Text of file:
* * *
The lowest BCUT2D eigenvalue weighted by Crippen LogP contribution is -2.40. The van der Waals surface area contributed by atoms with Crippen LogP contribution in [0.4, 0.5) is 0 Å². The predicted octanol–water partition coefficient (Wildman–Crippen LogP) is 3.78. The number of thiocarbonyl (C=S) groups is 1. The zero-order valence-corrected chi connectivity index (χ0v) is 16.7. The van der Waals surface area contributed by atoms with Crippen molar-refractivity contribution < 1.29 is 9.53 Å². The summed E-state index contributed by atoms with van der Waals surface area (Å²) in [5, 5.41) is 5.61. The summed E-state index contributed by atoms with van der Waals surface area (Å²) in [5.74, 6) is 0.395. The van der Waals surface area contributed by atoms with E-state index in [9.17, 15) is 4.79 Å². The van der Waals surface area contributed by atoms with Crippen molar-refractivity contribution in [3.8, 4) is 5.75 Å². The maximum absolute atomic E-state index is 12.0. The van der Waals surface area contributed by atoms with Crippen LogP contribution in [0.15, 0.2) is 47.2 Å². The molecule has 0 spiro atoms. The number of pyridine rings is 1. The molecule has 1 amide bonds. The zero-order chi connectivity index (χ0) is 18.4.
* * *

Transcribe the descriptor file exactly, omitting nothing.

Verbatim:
The lowest BCUT2D eigenvalue weighted by Crippen LogP contribution is -2.40. The van der Waals surface area contributed by atoms with Crippen LogP contribution in [0.4, 0.5) is 0 Å². The predicted octanol–water partition coefficient (Wildman–Crippen LogP) is 3.78. The number of thiocarbonyl (C=S) groups is 1. The zero-order valence-corrected chi connectivity index (χ0v) is 16.7. The van der Waals surface area contributed by atoms with Crippen molar-refractivity contribution < 1.29 is 9.53 Å². The summed E-state index contributed by atoms with van der Waals surface area (Å²) in [5, 5.41) is 5.61. The summed E-state index contributed by atoms with van der Waals surface area (Å²) in [5.74, 6) is 0.395. The van der Waals surface area contributed by atoms with E-state index in [9.17, 15) is 4.79 Å². The van der Waals surface area contributed by atoms with Crippen molar-refractivity contribution in [3.8, 4) is 5.75 Å². The maximum absolute atomic E-state index is 12.0. The van der Waals surface area contributed by atoms with Crippen LogP contribution in [0.15, 0.2) is 47.2 Å². The molecule has 0 spiro atoms. The number of pyridine rings is 1. The molecule has 1 amide bonds. The zero-order chi connectivity index (χ0) is 18.4.